Here we are again, with another seven days of games in the rear view mirror! Our super cool DWP team has been jotting down thoughts about their favourite experiences from the past week. Let’s jump into the alphabet soup and see what everyone has been up to!
For my birthday this year one of my incredible partners bought me some upgraded components for my favourite game, Brass Birmingham. Board gaming is such a huge part of my life and hobby, and upgrading games is an aspect of the hobby that I really enjoy. I have upgraded Quacks tokens, and the BoardGameGeek bit bowls, and 3D printed Lorenzo pieces, and foil cards for A Song of Ice and Fire. These (totally unnecessary) things just make the experiences slightly more fun for me. And now Brass is upgraded. 3D printed trains and boats and beer barrels – the game is prettier than ever. Oh, and it plays perfectly.
I recently acquired one of Billy’s favourite Roll & Writes, On Tour. I’ve played the European tour board three times since it arrived. For some reason, neither I nor my opponents were interested in touring the USA (the game’s original board).
Dirt Dog just launched on Kickstarter a few days ago, and I had the chance to review a pre-production copy of the game last week. It’s a quick game, where players challenge each other’s dogs in the AKC sport of Earth Dog. Using burrow cards, one player builds a card-based obstacle course for their opponent to navigate through with skill and obedience cards. The artwork is really, really lovely in this game, and if you’re a dog lover, it’s well worth taking a peek at the campaign page.
In my ongoing bid to keep my 81-yr-old mom mentally stimulated I introduced her to Mysterium Park this weekend. I was keen to see how the game translated into this smaller more streamlined decision-space and I was not disappointed. I played the Ghost, natch, and I only had her playing one Psychic although the rules recommend a single Psychic player should play with two–but I didn’t want to overwhelm her because she’s never played anything close to this kind of game before. Of course I cheated horribly by helping her out a fair bit and we won with plenty of rounds to spare–but she was very intrigued: her exact words were: “This game rocked me.”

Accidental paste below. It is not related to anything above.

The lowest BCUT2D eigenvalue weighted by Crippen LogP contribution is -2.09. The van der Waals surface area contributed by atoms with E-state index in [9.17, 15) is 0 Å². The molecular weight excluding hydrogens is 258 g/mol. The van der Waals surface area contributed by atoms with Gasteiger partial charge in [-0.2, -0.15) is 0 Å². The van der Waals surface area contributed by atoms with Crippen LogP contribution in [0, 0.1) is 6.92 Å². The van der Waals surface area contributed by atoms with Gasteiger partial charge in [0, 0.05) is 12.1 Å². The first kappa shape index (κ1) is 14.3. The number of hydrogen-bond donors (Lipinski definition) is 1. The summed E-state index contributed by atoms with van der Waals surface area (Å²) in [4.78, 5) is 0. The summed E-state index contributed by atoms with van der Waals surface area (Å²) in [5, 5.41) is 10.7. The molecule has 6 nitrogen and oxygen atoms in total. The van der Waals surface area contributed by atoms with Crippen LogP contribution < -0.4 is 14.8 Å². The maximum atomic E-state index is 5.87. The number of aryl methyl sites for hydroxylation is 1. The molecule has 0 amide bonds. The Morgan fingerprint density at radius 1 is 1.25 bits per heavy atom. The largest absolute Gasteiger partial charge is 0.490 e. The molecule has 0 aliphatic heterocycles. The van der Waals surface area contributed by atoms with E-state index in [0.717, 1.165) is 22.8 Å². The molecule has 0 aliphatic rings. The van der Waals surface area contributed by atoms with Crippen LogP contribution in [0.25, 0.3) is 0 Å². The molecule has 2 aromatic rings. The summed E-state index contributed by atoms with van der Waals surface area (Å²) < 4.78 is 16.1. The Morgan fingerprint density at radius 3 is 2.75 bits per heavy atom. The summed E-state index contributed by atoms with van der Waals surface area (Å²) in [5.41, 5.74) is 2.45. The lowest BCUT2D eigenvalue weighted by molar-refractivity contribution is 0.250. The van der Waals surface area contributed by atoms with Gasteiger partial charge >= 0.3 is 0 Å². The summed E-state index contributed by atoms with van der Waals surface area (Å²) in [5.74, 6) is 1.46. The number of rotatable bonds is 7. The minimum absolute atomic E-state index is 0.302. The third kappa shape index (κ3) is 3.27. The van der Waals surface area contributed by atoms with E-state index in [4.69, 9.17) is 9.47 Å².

I got a chance to teach and play one of my favourite games from the past year, Horrified. The co-op game has players working together to thwart various classical movie monsters, such as The Wolf Man or Dracula. Even though Horrified is not a super complex game, I was a bit worried that some less experienced gamers might not enjoy the experience (not everyone likes co-op games), but it went over swimmingly. I have heard some people describe Horrified as a Pandemic replacement, and after this recent experience I would tend to agree. The theme is better (even before we had to deal with a real life pandemic), the actions are more interesting and each game a is bit different based on which monsters are in play.
I played Ohanami twice this past week, once with four players and then again with three players. I think I prefer it with fewer players and can’t wait to get a two-player game in to test my theory. Ohanami is a quick card game that is easy to learn and even easier to teach, which makes it great for sharing! If you’re a fan of The Game, you’ll really enjoy this little gem because they both are designed by the same person! Steffen Benndorf’s technique of using uniquely numbered cards that must be played in either ascending or descending order is rewritten here in Ohanami that leaves each player on their own instead of on a team. The card drafting is also a great way to force player interaction and smart choices on your turn. It’s a beautiful game, too, one that doesn’t make each card look just like all the other cards of the matching color. I’m really liking this game.
Another week of gameplay recaps is now in the books! As always, thank you for joining us. Canadian readers should also check out David W’s Remembrance Day list of beginner wargames!
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